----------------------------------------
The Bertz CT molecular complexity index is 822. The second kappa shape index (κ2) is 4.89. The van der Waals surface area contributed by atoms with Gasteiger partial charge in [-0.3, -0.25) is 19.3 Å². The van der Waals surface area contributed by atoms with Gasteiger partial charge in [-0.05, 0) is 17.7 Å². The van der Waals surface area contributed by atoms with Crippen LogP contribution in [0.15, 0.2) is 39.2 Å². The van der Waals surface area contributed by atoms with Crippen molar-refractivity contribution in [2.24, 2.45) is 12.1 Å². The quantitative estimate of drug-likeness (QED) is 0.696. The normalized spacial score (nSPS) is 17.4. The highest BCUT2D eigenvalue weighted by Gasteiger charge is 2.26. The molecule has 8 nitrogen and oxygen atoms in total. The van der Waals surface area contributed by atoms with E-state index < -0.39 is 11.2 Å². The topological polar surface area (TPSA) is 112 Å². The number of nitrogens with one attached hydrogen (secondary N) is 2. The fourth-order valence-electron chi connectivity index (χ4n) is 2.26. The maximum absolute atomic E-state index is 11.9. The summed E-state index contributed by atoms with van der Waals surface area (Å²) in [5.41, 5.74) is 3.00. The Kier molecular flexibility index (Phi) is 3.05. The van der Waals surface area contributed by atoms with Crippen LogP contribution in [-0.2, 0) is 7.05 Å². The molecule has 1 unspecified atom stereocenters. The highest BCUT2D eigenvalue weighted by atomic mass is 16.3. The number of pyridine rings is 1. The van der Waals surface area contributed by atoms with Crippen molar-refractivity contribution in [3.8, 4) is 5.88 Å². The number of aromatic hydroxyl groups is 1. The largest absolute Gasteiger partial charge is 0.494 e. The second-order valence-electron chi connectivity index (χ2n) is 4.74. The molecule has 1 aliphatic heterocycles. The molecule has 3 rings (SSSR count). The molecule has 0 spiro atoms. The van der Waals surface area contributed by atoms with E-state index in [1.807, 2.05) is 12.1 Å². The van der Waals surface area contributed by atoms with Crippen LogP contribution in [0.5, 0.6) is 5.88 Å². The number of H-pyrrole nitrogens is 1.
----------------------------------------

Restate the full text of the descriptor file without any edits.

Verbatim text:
The Bertz CT molecular complexity index is 822. The second kappa shape index (κ2) is 4.89. The van der Waals surface area contributed by atoms with Gasteiger partial charge in [-0.3, -0.25) is 19.3 Å². The van der Waals surface area contributed by atoms with Gasteiger partial charge in [-0.05, 0) is 17.7 Å². The van der Waals surface area contributed by atoms with Crippen LogP contribution in [0.15, 0.2) is 39.2 Å². The van der Waals surface area contributed by atoms with Crippen molar-refractivity contribution in [2.24, 2.45) is 12.1 Å². The quantitative estimate of drug-likeness (QED) is 0.696. The normalized spacial score (nSPS) is 17.4. The highest BCUT2D eigenvalue weighted by Gasteiger charge is 2.26. The molecule has 8 nitrogen and oxygen atoms in total. The van der Waals surface area contributed by atoms with E-state index < -0.39 is 11.2 Å². The topological polar surface area (TPSA) is 112 Å². The number of nitrogens with one attached hydrogen (secondary N) is 2. The fourth-order valence-electron chi connectivity index (χ4n) is 2.26. The maximum absolute atomic E-state index is 11.9. The summed E-state index contributed by atoms with van der Waals surface area (Å²) in [5.41, 5.74) is 3.00. The Kier molecular flexibility index (Phi) is 3.05. The van der Waals surface area contributed by atoms with Crippen LogP contribution in [-0.2, 0) is 7.05 Å². The molecule has 1 unspecified atom stereocenters. The highest BCUT2D eigenvalue weighted by atomic mass is 16.3. The number of pyridine rings is 1. The van der Waals surface area contributed by atoms with Crippen molar-refractivity contribution in [3.8, 4) is 5.88 Å². The number of aromatic hydroxyl groups is 1. The largest absolute Gasteiger partial charge is 0.494 e. The second-order valence-electron chi connectivity index (χ2n) is 4.74. The molecule has 1 aliphatic heterocycles. The molecule has 3 rings (SSSR count). The molecule has 0 spiro atoms. The van der Waals surface area contributed by atoms with E-state index in [1.807, 2.05) is 12.1 Å². The van der Waals surface area contributed by atoms with Crippen LogP contribution in [0.5, 0.6) is 5.88 Å². The number of H-pyrrole nitrogens is 1.